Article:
3. Make sure to use references for the skeletons and draw them properly (slowly and not rushed, I felt in an awful rush this evening, as I often do about imaginative pieces. I need to slow down more and concentrate on the task at hand)
4. What is she pushing off of (a mountain of bones, with moving skeletons), draw this part first
5. Perspective is a bit confused, consider laying in a ground line and eye level
6. choose a light source, decide on the final medium
I find drawing from life much easier than drawing from imagination well, which is why i very much need the practice. I still feel afraid to make mistakes, which is a problem. It's difficult to live up to your own expectations and ideas.
Here are some notes on composition (going through Rockman's drawing essentials)
Lessons learnt- a little bit about formal composition, I need to practice figure drawing more from life, memory and imagination, do more drawings and paintings from imagination, do more observational studies of landscapes (and tones), let me know if i've missed anything out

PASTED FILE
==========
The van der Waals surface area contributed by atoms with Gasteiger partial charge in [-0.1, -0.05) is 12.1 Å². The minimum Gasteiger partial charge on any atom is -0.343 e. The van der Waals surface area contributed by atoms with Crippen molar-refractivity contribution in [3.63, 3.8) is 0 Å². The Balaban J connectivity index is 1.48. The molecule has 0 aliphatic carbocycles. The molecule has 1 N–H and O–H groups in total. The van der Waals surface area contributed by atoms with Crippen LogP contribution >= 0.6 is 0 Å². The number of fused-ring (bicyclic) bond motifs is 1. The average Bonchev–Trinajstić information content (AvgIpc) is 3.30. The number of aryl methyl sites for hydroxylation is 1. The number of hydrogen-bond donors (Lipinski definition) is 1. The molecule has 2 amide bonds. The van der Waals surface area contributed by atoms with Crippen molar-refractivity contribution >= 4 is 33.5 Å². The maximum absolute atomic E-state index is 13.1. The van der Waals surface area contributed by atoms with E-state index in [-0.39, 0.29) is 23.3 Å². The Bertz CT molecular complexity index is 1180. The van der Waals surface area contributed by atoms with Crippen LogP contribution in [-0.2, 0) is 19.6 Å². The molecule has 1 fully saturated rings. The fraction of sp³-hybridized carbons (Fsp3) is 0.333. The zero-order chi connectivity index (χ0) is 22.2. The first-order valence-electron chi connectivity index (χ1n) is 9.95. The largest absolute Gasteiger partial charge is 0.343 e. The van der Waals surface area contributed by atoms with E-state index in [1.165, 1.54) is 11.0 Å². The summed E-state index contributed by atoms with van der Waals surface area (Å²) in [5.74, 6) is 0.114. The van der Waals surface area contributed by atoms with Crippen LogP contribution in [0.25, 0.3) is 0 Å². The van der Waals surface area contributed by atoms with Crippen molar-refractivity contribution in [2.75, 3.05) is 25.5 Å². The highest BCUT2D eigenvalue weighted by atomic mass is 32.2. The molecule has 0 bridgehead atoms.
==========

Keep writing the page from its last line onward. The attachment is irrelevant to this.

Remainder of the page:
Couldn't get as much in as I'd like today, I was working my day job. Started on my comic pages, I'm not keen on the first page, I rushed it a bit and don't like the look of it- I might redo it and pay more attention to the typography.
Some gesture drawings of objects and animals around the house, in ball-point, (I did about 30 in all, this is the pick of them), thanks to Nicolaides I can't seem to escape this scribbly style of gesture drawing,
I felt like doing something in colour and in oils, so I did a value scale mixing white and black first, then took tube colours and tried my best to match them to the right part of the scale, it was quite fun. I've included a grayscale version here, I think I was fairly accurate with the lighter colours, the darker ones, not so,